I have nothing to say about the Foley/page/IM stuff. I just can't find any comic angle. What's to snark about? Nothing! There is no comedy there! NEIN! NEIN MIT THE GOP HYPOCRITE JOKES!
Now that we have some distance from the 5-year-9/11 shit, I thought I'd talk about that instead. I've argued that the real problem with 9/11 is that we have never been properly allowed to grieve for it. It's funny, but the one emotion that we're really not supposed to have about 9/11 is the simplest and most obvious one: sorrow. You know, we have the heroism, the rage, the stoicism, the grittiness, the angst, the nobility, but not the sorrow. We have the sentimentalism, but that's not the same thing. I mean, the one thing you're just not "supposed" to feel about 9/11 is, sad.
For me, the best thing written about 9/11, so far, is the Portastatic record, Summer of the Shark (scroll down). Hell, this is maybe one of the best records I've ever heard, period, up there for me with The White Album and Abbey Road and For Unlawful Carnal Knowledge, and all that shit. The reason for this is to do with the really quiet but determined way that it depicts the simple emotion of sorrow in the aftermath of 9/11. Indeed, it is the only artistic work that has to me expressed anything honest about that day, period, which is quite an achievement, given the kinds of pressures that exist to feel the "right" way about 9/11.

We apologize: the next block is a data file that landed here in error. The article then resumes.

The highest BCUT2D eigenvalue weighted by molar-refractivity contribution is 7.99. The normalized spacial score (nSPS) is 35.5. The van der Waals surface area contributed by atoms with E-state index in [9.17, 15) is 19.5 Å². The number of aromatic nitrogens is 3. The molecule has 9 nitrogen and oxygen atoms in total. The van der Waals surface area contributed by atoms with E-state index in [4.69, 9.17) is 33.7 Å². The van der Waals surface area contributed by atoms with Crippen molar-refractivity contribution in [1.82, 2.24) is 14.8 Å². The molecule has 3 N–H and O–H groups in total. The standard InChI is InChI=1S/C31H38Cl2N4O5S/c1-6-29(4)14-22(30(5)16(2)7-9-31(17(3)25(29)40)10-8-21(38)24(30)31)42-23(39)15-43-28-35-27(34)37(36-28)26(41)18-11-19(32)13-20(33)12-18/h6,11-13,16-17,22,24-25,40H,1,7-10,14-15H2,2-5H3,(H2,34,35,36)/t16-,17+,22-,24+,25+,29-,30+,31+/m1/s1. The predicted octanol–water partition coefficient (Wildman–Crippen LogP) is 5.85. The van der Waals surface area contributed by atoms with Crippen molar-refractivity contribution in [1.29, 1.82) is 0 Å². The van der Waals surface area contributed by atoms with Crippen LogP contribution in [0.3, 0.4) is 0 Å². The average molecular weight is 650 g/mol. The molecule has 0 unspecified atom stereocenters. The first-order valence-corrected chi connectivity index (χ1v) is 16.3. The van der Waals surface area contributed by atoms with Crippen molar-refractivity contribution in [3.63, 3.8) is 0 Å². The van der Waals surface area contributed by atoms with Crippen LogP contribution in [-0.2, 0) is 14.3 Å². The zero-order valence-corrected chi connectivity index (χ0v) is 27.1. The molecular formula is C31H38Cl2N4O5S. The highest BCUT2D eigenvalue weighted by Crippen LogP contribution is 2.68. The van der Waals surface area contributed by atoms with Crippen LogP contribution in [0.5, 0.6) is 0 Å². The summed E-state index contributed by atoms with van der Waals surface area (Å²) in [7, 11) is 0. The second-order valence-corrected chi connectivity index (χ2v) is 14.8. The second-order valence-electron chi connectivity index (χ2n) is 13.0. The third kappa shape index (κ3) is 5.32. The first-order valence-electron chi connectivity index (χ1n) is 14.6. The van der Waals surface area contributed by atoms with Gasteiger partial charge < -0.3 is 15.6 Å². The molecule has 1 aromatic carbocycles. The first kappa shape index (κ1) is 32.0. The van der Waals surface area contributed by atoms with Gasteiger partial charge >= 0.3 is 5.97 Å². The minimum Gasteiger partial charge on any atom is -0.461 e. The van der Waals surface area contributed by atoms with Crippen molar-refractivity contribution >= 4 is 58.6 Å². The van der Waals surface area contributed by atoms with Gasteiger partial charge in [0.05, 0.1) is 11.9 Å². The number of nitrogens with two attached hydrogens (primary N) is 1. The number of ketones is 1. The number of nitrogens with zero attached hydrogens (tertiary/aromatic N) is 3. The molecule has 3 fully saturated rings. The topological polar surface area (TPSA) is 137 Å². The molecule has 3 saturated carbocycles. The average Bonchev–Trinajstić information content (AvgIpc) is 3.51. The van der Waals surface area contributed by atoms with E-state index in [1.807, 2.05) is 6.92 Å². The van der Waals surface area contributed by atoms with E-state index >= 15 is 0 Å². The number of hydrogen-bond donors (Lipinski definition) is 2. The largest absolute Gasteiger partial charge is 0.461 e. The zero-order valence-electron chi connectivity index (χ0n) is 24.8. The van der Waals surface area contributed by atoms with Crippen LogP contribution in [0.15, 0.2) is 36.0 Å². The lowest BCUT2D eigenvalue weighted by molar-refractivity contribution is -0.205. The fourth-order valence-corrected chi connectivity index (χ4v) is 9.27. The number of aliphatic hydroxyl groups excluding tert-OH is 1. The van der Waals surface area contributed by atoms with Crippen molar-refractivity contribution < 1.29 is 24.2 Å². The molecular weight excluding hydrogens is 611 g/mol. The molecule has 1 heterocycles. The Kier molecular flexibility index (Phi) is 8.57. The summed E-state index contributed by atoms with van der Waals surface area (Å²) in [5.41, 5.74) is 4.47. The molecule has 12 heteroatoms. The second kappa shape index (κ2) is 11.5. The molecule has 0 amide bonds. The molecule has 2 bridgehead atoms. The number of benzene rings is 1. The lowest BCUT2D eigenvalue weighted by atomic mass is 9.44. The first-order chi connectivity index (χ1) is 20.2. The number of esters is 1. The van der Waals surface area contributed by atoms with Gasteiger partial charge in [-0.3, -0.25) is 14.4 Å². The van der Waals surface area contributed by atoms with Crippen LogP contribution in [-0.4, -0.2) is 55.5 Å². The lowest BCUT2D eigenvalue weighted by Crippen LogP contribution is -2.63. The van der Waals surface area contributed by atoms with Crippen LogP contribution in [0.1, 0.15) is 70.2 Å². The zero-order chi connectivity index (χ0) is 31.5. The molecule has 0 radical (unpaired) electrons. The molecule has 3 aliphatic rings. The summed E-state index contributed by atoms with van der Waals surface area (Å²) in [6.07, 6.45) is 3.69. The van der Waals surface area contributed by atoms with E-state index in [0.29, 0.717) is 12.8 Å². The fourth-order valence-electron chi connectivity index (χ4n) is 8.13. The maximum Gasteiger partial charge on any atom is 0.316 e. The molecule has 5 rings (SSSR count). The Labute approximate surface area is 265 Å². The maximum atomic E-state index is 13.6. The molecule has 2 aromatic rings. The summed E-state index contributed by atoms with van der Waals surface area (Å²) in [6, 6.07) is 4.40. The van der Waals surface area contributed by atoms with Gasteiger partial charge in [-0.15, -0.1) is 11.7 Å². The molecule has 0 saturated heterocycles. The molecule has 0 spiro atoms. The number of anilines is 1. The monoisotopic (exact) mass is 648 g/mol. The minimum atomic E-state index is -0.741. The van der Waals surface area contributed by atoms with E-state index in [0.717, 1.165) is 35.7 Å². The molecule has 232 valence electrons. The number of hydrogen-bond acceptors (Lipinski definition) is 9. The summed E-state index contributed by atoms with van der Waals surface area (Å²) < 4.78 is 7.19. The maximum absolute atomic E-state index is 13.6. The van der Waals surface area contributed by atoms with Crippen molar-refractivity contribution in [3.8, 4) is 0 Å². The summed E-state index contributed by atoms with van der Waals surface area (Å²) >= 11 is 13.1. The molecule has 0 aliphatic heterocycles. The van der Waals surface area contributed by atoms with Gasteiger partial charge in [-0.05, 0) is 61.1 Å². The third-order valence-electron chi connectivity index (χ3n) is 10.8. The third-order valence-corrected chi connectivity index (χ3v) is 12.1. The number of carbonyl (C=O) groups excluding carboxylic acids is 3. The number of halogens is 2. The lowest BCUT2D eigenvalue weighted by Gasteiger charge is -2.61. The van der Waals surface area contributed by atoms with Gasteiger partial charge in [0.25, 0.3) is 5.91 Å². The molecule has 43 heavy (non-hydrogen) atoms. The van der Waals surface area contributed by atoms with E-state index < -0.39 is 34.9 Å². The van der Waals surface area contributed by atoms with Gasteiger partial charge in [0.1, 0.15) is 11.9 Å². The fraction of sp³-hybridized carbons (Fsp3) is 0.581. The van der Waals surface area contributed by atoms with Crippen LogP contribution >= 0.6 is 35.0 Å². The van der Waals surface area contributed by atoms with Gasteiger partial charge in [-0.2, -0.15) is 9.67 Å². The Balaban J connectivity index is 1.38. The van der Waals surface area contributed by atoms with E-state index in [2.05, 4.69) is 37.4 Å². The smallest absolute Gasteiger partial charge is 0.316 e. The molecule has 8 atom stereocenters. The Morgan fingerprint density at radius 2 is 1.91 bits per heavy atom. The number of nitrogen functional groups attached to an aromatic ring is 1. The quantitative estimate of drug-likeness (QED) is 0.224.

There are no firefighters in Summer of the Shark, no policemen -- and no terrorists. Except in the background, with the ghostly sirens. And hell, you have to take a bit on listening to the songs to even get that it's about 9/11 at all. The opening song, "Oh Come Down," makes no mention of the trauma; you only hear it by picking up cues from other songs. Like the second one, "In the Lines," which is all about trying to make a phone call to someone you're afraid might be dead: "Did you get lost?/ Or did our calls just cross/ In the lines?" Then you get to the bit where the singer gets a wrong number, and the woman who answers "starts crying": "I hope you find your friend/ I get lots of calls for him"...
That's what 9/11 was, for most people. Someone who would usually be pissed off at the wrong number, breaking down in tears because that utter stranger who's usually an annoyance... could have been killed in a totally horrible way.
And all this stuff is handled with no fanfare, no ostentation, no nothing, just the way it was. Fear, grief, confusion... there are some few lyrical and musical clunkers, I'll concede, but on the whole it is a fucking triumph. It's human in the face of inhumanity, and that is a fucking beautiful thing. ("Don't Disappear" is just amazing.) Not bad for a pop record.